By Samridhi Dixit
“The spirit shall look out through matter’s gaze and the matter shall reveal the spirit face”
Spirituality is considered a religious process of re-formation which aims to recover the original shape of man as exemplified by the sacred texts of the religions of the world. In modern times its definition has been reformed to a much broader sense as the deepest values and meanings by which people live, it include a belief in personal growth, religious experience, or an encounter with one’s own “inner dimension”
Spirituality or spiritualism may be considered an obsolete concept in today’s era. Though it has been widely imbibed by the western world now. But the roots of this lie in the golden history of our motherland. Sumitranandan pant appears to be one of the many in the Indian artistic and intellectual traditions who was initially drawn into Marxism and communism. Pant Ji himself was a seeker of light and self-realization. However, over time, these thinkers became disillusioned after either seeing through the narrow materialistic view of the world, returned to their Indian roots seeking deeper and more honest meaning to their life and art.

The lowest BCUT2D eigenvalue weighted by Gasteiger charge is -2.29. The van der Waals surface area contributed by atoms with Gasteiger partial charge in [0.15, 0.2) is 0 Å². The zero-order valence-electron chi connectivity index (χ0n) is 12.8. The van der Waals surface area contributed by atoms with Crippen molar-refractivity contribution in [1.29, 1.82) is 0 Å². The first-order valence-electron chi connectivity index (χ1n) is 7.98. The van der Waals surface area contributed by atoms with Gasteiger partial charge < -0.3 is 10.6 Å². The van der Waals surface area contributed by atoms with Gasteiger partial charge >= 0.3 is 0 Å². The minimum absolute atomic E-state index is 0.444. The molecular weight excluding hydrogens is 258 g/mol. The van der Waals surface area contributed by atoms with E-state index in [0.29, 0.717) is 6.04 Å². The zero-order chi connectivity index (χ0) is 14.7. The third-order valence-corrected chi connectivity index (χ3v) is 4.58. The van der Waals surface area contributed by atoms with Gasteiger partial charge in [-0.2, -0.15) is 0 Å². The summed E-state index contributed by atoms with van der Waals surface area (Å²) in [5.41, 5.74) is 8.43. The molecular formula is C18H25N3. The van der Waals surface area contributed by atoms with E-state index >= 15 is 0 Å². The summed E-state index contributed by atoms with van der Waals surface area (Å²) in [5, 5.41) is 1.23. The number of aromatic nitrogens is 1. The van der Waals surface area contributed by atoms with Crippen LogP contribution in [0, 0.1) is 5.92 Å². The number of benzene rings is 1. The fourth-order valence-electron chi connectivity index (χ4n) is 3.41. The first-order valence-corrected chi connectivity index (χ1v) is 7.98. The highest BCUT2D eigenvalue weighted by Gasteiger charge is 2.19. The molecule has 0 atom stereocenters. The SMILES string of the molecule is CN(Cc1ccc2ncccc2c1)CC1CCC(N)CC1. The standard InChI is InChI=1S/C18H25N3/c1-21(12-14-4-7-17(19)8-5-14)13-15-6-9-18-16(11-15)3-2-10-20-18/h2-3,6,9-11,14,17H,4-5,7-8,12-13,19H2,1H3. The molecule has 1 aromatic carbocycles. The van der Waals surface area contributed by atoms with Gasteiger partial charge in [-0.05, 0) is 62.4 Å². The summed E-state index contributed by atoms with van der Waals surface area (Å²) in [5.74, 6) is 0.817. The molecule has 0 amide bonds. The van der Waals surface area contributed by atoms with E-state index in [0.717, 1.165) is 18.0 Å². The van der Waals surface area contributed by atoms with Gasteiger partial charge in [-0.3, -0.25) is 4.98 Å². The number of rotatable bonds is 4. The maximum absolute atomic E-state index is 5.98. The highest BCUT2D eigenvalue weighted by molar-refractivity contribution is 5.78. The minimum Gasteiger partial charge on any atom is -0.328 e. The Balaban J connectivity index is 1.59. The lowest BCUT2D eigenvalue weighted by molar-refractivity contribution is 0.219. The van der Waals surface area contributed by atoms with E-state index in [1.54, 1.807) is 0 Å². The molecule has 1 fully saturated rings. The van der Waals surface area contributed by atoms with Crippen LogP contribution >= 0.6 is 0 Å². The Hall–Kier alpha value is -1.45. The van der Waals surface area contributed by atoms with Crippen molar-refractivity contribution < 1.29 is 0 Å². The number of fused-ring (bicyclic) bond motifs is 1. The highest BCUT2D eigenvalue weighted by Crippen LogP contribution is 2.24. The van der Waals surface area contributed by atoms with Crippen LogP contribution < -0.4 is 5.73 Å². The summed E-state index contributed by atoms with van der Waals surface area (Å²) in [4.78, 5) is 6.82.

Sumitranandan pant was heavily influenced by the spiritualism of some of the most influential spiritual leaders during his lifetime. While studying in Banaras he began reading works of Rabindranath Tagore as well as English poets.These figures would have a powerful influence on his writings. After his first collection of poems Pallav (1926) established him as the literary giant of the Hindu renaissance. Pant moved to kalakankar in 1931. For nine years he lived a secluded life close to nature. Simultaneously he grew enamored with the works of and thinking of Karl Marx and Mahatma Gandhi, dedicating several verses to them in the poetry he produced during this time. Pant ji was, early in his youth attracted to Gurudev Tagore, in whom he found not only a wealth of poetry but also the personality of a poet, accepted exclusively by the two worlds of the east and the west. Pant ji was a decade later attracted to Gandhiji for his great humanity and his service for human values. Concurrently he found in Marx all that the dynamism of the west can be put to use for the universal good of humanity. Thus the Gandhian synthesis of Sarvodaya was to be supported by analytical and scientific socialism. Pant ji acquainted himself with the outlines of modern science. But all the analysis and synthesis of the west was soon to be transcended by what Pant ji discovered in Shri Aurobindo’s The Life Devine, which had a great impact on him. In him, he found a poet, a philosopher and a yogi, who was of the ages yet ageless. All the earlier guiding stars seemed to have merged into the effulgent sun of Shri Aurobindo’s life and work.